If you are lucky pay sheets ( $1.50 a day). But not what they spent it on - that is another story.

There could be as many as 30 to 60 documents in a file. To order the file use the order form from Library and Archives Canada. The cost is $.40 per copy plus taxes if applicable, and could take as much as 4 weeks to arrive. If sent by Canada Post tack on another week. Be aware that not all of the records are available as there was some damage to some of them in the past.

On a personal note I ordered the service records of both my father and his younger brother who were in the Royal Canadian Air Force in the Second World War. Ordering these records are a little bit different as some of the servicemen are still alive. If not you need to provide proof of death or in my father’s case I was able to get him to sign for permission to access his files. Use the same order form as above. What I received 4 weeks later were two tomes. My father’s files (largely I think because he was a Prisoner of War for a year and a half) generated an amazing amount of paperwork. What I have is an incredible record of his service from 1940 to 1945. In an aside, I also found out that he was engaged while in England. Boy did I query him on that one!

The above images are all from Library and Archives Canada

Wednesday, May 5, 2010

Canada’s Copyright Law- Or Lets All Tip Toe Through The Mine Field

Monday last was the chat session for my Pro Gen group. One of the discussions centered around how copyright affected genealogists.  As the lone Canadian in the group I could see that there were some subtle differences in the Canadian Copyright Act and the U.S. one. Also, that people can get pretty worked up about it.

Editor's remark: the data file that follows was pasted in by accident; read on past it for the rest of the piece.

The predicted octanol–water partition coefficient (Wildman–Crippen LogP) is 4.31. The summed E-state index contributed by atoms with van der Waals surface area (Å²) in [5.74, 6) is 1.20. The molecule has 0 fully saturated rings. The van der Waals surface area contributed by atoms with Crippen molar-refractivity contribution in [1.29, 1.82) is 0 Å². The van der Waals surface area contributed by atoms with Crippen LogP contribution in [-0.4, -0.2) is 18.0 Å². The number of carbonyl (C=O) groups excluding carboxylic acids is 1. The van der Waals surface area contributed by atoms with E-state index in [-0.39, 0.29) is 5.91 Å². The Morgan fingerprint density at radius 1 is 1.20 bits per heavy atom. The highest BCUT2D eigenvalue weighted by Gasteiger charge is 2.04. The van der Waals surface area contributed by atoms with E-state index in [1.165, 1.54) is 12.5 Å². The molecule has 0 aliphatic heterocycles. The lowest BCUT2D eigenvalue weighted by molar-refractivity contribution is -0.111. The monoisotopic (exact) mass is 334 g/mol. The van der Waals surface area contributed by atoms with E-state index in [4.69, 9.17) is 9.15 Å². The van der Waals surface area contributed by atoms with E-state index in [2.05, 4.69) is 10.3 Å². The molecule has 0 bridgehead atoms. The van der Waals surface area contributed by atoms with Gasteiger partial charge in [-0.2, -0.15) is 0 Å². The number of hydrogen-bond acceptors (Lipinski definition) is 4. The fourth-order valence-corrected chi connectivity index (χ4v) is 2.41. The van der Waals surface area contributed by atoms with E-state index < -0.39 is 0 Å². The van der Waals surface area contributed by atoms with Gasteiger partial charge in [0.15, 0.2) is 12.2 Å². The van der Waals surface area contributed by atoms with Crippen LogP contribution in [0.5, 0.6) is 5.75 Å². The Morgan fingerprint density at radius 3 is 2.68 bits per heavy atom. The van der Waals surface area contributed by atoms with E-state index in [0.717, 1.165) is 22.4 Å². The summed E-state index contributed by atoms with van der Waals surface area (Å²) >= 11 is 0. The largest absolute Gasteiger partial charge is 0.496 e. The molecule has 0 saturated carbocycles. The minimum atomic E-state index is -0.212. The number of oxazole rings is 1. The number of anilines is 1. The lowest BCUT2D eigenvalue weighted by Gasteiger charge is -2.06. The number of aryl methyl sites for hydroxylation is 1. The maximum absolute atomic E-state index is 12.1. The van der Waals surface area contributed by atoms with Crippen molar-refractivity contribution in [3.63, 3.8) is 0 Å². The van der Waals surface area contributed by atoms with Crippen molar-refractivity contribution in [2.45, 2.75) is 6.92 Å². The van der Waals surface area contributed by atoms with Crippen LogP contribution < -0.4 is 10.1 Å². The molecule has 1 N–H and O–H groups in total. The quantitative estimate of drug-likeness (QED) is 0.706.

The Canadian Copyright Act is available online through the Canadian Ministry of Justice. As well there are two blogs one by David Canton, and one by Michael Geist that deal with the Act, and the changes that are coming. Both are legal beagles so you had better have your lawyer-speak up and running.

In Canada the Copyright Law does not protect ideas but how those ideas are expressed. For genealogists that would be for anything that is written - articles, books, or blogs. So for the genealogist, and I might add the historian, what can I print and what can I not print. How do I cover my ass?

For published material Section 6 provides that works are protected for 50 years after the death of the author. Section 12 provides that government documents (Federal, Provincial, Municipal) are protected for 50 years from the end of the calendar year in which the document was created. So the 1916 Western Canada Census has become available; but something other than copyright is holding up the 1921 Census.

Section 10 states that photos taken by an individual are copyright according to section 6 of above. If the photo was taken by a corporation ( ie. newspaper) then the photo is copyright for 50 years from the date in which the photo was taken. The choice of who gains the copyright comes down to who it is that owns the camera or digital camera.

As I read these sections of the Copyright Act most historians would be in violation of the Act. However, the loophole is “fair dealing”. Fair Dealing in Canada as opposed to  “Fair Use” in the U.S. apparently is not as flexible in its use. Common to the Commonwealth countries fair dealing  as I understand it has its basis in common law. This would seem to be the loop hole through which historians work. Section 29 states that “Fair Dealing for the purpose of research or private study does not infringe copyright”. (here I should have a footnote so have a peak at the act above). Section 29.1 goes on to state that you must give the source (footnote), and the author ( all that goes into a footnote, author, title, year published, page reference).

If you are writing for research or educational purposes you are within the copyright rules; however, if you are being paid then you have to be really careful of you know what! The Canadian judiciary seems to frown upon “the motive of gain”.

Canadian bloggers be aware of the upcoming changes in the Copyright Act they may well change everything.